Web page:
Manual Never Learn to Type: A Woman at the United Nations

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At the Court of the Lion of Judah. Return To The Field: In the Shadow of the Atlas. Special Missions and Thwarted Ambitions. In Vienna Woods Debt, Development, Democracy and Disasters. The Lands at the End of the World Life After the United Nations. Online Table of contents Broken link? In the Library Request this item to view in the Library's reading rooms using your library card. Details Collect From YY Order a copy Copyright or permission restrictions may apply.

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Margaret Anstee - Wikipedia

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United Nations -- History -- 20th century. To ask other readers questions about Never Learn to Type , please sign up. Lists with This Book. This book is not yet featured on Listopia. This is a truly inspiring story of a life well lived.

Through the trials of working through the ranks of the UN, before equality on the grounds of gender was legislated, Dame Margaret Anstee tells a rich and vibrant story of her relentless quest for social development and world peace. It is decorated with richly told anecdotes that sometimes defy belief and are at other times hilarious, her sense of humour is as evident as her sense of justice. Mostly, I take with me her patience and fortitude w This is a truly inspiring story of a life well lived.

Mostly, I take with me her patience and fortitude with working with all the limitations of the UN. Absolutely fascinating woman who did ground breaking work for the United Nations in many of its key areas of activity throughout the 20th century. The book is a bit of a slog at times as there are so many acronyms and committees and people with incredibly long bames and job titles. But Margaret Anstee herself is fascinating, very articulate, very passionate about international development and a thoroughly self-made woman with an incredibly impressive career.

The title appealed to me too. When I w Absolutely fascinating woman who did ground breaking work for the United Nations in many of its key areas of activity throughout the 20th century. When I was in 6th form studying for A levels, I got a bit disillusioned and decided I would leave and go to the tech college and learn shorthand and typing so I could be an executive secretary.

United it falls

When I announced this to my dad he very cleverly asked if I wouldn't prefer to be the person dictating the letters, rather than the one typing them. I stomped off, furious at his impeccable logic. Thirty-odd years later I have A levels, a degree and a post grad diploma. I did learn to type, with the advent if computers it was a useful skilll, but only much later. I don't claim a career as interesting or with as much global impact as Margaret Anstee's, but it is engaging and has suited me much better than typing someone else's letters.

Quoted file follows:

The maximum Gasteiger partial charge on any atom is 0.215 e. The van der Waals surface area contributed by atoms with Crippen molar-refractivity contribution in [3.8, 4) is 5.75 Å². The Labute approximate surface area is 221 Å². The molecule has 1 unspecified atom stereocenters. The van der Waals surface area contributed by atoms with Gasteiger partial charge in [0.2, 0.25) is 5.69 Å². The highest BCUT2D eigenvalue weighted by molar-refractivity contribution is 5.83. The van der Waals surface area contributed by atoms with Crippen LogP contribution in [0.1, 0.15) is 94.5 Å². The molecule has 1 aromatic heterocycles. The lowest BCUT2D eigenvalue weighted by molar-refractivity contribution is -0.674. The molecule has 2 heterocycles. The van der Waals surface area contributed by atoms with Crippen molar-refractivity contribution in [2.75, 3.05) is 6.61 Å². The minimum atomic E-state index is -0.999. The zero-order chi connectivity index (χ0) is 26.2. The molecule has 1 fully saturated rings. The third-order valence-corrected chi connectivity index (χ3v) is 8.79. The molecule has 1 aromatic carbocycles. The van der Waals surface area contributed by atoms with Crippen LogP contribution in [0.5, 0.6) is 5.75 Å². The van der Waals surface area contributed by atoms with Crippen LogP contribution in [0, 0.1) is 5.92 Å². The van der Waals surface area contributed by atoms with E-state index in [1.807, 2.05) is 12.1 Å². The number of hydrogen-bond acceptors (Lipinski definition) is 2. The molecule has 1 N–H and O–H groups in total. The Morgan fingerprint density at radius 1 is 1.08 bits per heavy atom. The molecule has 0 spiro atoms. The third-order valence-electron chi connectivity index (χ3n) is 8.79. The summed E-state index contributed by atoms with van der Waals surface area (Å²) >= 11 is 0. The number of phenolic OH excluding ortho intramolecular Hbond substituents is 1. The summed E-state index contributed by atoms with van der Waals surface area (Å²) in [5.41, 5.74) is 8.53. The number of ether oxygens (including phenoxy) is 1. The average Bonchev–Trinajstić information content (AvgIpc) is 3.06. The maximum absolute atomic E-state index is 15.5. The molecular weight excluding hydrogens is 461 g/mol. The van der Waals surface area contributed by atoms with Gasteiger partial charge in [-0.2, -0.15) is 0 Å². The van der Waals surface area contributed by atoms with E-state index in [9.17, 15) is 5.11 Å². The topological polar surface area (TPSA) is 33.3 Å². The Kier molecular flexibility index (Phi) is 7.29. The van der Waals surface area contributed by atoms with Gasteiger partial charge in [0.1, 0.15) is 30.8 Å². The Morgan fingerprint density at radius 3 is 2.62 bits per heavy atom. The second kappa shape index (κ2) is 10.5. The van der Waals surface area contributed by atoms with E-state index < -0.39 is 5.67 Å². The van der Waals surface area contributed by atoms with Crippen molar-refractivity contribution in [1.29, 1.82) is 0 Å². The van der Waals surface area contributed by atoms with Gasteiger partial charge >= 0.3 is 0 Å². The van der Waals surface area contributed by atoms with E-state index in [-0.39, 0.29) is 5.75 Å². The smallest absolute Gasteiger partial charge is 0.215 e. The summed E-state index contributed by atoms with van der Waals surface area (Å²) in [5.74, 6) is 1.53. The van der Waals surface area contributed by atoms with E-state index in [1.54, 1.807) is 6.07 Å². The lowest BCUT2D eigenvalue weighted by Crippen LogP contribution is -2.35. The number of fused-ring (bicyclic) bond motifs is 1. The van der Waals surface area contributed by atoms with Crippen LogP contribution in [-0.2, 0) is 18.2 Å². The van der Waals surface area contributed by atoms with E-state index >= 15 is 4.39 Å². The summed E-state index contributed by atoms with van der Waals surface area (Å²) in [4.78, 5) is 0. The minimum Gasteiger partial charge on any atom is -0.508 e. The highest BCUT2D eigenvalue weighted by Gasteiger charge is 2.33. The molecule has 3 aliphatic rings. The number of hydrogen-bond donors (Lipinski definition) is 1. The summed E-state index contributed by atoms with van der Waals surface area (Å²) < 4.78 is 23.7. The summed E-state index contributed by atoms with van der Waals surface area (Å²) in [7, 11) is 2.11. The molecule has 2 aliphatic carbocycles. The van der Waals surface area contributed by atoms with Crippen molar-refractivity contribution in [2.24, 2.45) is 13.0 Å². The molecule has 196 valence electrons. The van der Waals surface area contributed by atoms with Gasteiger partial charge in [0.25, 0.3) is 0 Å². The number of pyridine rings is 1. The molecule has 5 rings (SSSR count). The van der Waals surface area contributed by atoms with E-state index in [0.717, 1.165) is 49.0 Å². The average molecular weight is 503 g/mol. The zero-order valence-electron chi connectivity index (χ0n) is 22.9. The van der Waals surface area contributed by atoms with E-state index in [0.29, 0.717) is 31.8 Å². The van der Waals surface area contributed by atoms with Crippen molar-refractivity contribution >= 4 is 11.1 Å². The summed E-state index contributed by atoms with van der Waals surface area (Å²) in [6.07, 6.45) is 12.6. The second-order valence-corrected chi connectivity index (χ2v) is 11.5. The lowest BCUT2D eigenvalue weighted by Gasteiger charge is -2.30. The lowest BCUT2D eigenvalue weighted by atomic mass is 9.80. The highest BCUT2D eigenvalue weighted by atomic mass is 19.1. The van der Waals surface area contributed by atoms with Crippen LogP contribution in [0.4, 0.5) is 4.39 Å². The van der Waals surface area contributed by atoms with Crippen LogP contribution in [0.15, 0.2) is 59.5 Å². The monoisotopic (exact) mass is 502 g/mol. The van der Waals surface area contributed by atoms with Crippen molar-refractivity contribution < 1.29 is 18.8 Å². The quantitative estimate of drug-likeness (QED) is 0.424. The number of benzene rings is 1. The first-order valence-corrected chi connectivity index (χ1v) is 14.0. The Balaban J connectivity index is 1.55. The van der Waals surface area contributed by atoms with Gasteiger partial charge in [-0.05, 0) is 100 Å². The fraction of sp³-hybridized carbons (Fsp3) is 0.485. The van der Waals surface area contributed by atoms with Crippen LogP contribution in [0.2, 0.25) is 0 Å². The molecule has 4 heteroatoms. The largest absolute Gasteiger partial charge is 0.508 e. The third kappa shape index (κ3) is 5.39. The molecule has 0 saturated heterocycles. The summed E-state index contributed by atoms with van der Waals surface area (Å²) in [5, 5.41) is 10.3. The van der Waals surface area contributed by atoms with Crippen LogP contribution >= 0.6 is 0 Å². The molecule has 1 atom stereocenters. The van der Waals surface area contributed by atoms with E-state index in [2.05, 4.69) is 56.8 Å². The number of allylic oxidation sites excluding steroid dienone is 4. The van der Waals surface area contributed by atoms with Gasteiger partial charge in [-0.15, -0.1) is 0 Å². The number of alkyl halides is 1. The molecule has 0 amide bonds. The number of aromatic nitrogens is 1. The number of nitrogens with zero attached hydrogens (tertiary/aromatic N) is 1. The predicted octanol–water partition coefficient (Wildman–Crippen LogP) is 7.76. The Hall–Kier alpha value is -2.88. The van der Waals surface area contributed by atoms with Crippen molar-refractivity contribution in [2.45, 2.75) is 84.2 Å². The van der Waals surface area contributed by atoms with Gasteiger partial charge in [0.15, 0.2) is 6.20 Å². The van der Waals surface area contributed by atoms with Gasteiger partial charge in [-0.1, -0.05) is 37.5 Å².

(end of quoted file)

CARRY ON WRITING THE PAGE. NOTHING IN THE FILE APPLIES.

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A fascinating insight into the life of the first woman to reach the rank of Under Secretary General of the UN. Although the book does get a bit bogged down in the detail of UN reform at times, the personal aspects of Margaret Anstee's life and her first hand account of what went on behind closed doors during many recent historically significant events are absorbing. And it wasn't just her professional life that was progressive - as a single woman in a man's world in an era when women gave up the A fascinating insight into the life of the first woman to reach the rank of Under Secretary General of the UN.

And it wasn't just her professional life that was progressive - as a single woman in a man's world in an era when women gave up their jobs when they got married, she defied any number of social conventions. Interesting read - probably a 3. A truly inspiring and wonderful read about the remarkable life of Margaret Anstee.

I admired very much the author's passion, wit and drive to breaking barriers for women. In particular remarkable, her work ethic and how she kept going, following her own truth and values despite pressure and critics. Uklipa rated it really liked it Mar 11, Helen Gracie rated it it was amazing Apr 09, Jane rated it it was amazing Oct 11, Helen rated it really liked it Aug 15, Ami rated it really liked it Nov 12, Verity rated it it was amazing Feb 09, Greg Minshall rated it really liked it Nov 23, Aisha rated it really liked it Nov 07, Erin rated it really liked it Nov 06, Joanna Wilson rated it it was amazing Feb 28, Kathryn rated it liked it Jul 30, Jane Eyre rated it it was amazing Aug 10, Susan Harrison rated it liked it Apr 19, Nat rated it really liked it Sep 12, Ms M N Edwards rated it it was amazing May 01, Laura Gegiu rated it really liked it Jul 10, Solveig rated it it was amazing Aug 28, Amalie rated it it was amazing Mar 04, ECL rated it liked it Nov 21, Lula added it May 16, Jim marked it as to-read Apr 06, KEP marked it as to-read Jan 07, Ann marked it as to-read Jul 21, Linda added it Jul 25, Fifi marked it as to-read Aug 10, BookDB marked it as to-read Sep 20, Thomas Watling marked it as to-read Apr 14,